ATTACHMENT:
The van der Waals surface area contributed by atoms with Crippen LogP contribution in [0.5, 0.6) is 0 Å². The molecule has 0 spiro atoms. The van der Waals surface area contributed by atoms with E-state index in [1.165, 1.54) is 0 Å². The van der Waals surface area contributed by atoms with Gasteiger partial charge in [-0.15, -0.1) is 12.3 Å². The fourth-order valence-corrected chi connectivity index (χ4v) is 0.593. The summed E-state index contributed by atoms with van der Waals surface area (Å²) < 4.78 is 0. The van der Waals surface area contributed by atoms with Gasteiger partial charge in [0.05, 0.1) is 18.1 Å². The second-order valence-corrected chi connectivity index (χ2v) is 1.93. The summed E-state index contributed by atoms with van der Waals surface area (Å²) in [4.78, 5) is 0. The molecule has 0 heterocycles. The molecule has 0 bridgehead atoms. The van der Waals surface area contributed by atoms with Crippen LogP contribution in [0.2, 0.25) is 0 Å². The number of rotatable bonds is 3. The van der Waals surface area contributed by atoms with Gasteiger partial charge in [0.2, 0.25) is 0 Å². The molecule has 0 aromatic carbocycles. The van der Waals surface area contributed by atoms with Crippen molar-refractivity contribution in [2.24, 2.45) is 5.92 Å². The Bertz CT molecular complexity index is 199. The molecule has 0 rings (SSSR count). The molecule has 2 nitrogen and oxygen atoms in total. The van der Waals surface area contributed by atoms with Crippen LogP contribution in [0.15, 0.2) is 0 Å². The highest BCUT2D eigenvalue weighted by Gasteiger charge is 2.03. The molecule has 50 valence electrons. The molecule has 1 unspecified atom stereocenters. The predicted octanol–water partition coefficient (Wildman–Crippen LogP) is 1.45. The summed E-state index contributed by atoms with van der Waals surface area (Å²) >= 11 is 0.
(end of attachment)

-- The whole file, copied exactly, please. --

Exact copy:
The van der Waals surface area contributed by atoms with Crippen LogP contribution in [0.5, 0.6) is 0 Å². The molecule has 0 spiro atoms. The van der Waals surface area contributed by atoms with E-state index in [1.165, 1.54) is 0 Å². The van der Waals surface area contributed by atoms with Gasteiger partial charge in [-0.15, -0.1) is 12.3 Å². The fourth-order valence-corrected chi connectivity index (χ4v) is 0.593. The summed E-state index contributed by atoms with van der Waals surface area (Å²) < 4.78 is 0. The van der Waals surface area contributed by atoms with Gasteiger partial charge in [0.05, 0.1) is 18.1 Å². The second-order valence-corrected chi connectivity index (χ2v) is 1.93. The summed E-state index contributed by atoms with van der Waals surface area (Å²) in [4.78, 5) is 0. The molecule has 0 heterocycles. The molecule has 0 bridgehead atoms. The van der Waals surface area contributed by atoms with Crippen LogP contribution in [0.2, 0.25) is 0 Å². The number of rotatable bonds is 3. The van der Waals surface area contributed by atoms with Gasteiger partial charge in [0.2, 0.25) is 0 Å². The molecule has 0 aromatic carbocycles. The van der Waals surface area contributed by atoms with Crippen molar-refractivity contribution in [2.24, 2.45) is 5.92 Å². The Bertz CT molecular complexity index is 199. The molecule has 0 rings (SSSR count). The molecule has 2 nitrogen and oxygen atoms in total. The van der Waals surface area contributed by atoms with Crippen LogP contribution in [0.15, 0.2) is 0 Å². The highest BCUT2D eigenvalue weighted by Gasteiger charge is 2.03. The molecule has 50 valence electrons. The molecule has 1 unspecified atom stereocenters. The predicted octanol–water partition coefficient (Wildman–Crippen LogP) is 1.45. The summed E-state index contributed by atoms with van der Waals surface area (Å²) >= 11 is 0.